Japanese knotweed, or Fallopia Japonica, was brought to Europe from Japan.
Introduced to the UK during the Victorian Era it was originally intended to be a low-cost feed for cattle. In 1847 it was named the most interesting new ornamental plant of the year by the Society of Agriculture and Horticulture this is a far cry from the invasive pest it has become widely recognised as today in 2014!
Japanese knotweed starts growing from early spring and can reach 1.5m by May and 3m by June, before dying back between September and November. Once established, Japanese knotweed can grow in size by 10 centimetres every day growing to 7m in height with roots of around the same length. It will force its way through any obstacle in its path. Tarmac, masonry, underground pipes, drains and building foundations are no exception.
So What Does It Look Like?
Fleshy red tinged shoots when it first breaks through the ground.Large, heart or spade-shaped green leaves.Leaves arranged in a zig-zag pattern along the stem.A hollow stem, like bamboo.Dense clumps that can be several metres deep.Clusters of cream flowers towards the end of July that attract bees.
What Are The Best Methods To Treat Knotweed?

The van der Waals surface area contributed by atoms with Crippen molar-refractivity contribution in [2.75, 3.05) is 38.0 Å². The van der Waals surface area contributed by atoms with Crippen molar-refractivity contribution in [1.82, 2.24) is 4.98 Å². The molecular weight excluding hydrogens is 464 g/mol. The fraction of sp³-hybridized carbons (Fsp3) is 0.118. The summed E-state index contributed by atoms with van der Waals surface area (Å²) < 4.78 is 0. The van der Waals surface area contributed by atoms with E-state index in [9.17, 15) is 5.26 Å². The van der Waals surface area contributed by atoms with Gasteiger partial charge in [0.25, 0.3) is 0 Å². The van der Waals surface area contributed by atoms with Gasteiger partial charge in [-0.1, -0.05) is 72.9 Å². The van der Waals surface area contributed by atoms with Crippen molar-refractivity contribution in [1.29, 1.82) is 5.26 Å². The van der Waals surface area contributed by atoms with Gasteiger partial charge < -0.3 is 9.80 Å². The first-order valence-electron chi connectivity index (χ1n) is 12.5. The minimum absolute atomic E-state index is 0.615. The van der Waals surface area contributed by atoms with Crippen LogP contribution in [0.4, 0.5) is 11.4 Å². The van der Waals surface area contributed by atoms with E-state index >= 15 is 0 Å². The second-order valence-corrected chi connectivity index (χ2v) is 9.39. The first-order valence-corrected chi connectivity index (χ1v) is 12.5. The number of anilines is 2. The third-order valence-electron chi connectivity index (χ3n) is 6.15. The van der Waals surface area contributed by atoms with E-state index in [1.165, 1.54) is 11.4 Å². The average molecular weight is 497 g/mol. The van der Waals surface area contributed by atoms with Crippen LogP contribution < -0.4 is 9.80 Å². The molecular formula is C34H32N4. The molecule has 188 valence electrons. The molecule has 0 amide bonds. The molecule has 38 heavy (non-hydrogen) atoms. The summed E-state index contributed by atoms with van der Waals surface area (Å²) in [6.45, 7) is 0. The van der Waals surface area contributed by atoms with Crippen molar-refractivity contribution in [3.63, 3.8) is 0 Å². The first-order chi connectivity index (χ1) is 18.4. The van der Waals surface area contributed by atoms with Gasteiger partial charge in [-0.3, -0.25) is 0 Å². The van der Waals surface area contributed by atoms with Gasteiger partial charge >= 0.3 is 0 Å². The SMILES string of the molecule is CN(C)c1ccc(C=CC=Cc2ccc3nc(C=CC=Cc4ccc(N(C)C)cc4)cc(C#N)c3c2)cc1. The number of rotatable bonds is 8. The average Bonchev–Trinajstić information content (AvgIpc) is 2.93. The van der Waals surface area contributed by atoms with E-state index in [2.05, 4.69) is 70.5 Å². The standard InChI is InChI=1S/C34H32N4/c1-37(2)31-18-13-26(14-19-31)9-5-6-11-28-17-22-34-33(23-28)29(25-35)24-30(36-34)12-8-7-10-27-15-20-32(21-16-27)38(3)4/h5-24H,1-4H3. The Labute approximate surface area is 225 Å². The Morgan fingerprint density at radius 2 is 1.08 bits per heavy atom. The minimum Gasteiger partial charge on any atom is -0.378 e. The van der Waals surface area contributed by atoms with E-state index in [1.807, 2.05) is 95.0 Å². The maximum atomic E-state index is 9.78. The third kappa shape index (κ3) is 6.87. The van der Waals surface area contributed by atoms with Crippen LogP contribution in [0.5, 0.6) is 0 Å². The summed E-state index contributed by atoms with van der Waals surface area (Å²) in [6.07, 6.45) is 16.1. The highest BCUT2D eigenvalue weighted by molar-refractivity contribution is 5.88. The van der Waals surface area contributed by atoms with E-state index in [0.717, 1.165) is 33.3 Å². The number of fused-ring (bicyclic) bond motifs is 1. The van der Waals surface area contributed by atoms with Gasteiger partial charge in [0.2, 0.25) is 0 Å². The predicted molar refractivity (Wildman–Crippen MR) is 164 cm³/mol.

In Japan it does not grow so fiercely due to the volcanic landscape and regular deposits of ash, knotweed plants remain small. In Britain we are without these impediments therefore it continues to grow unabated. It has no natural predators and swamps other plants in their quest for natural light. There is not a six-mile square patch of the UK that does not harbour the destructive plant!
The traditional approach of cutting down the plant makes the problem even worse - a single piece of Japanese knotweed is capable of quickly producing another plant. If you have attempted to dig it up or cut it back do not compost it or dispose of it at local recycling plants as it will contaminate any soil it comes into contact with as even the smallest fragment is capable of regenerating into a new plant!
The Most Effective Method Of Eradicating It Is By Using Herbicides
Knotweed costs the UK economy £166 million per year for treatment and in home devaluations. Strict laws surround Japanese Knotweed. If the invasive Knotweed has caused damage or has not been disposed of correctly in accordance with the Environmental Protection Act homeowners and business owners will find themselves footing the bill
If you found guilty of not attacking a Japanese knotweed problem you will now be liable for a ‘Level 4’ fine under the new legislation, this stands at a whopping £2,500. Business owners come off far worse with a fine almost 10 times more severe, set at between £20-25,000!
If you have spotted Knotweed in your garden the safest method of removal is to call a professional. Call Sankeys today and one of our specialists will be able to assist you.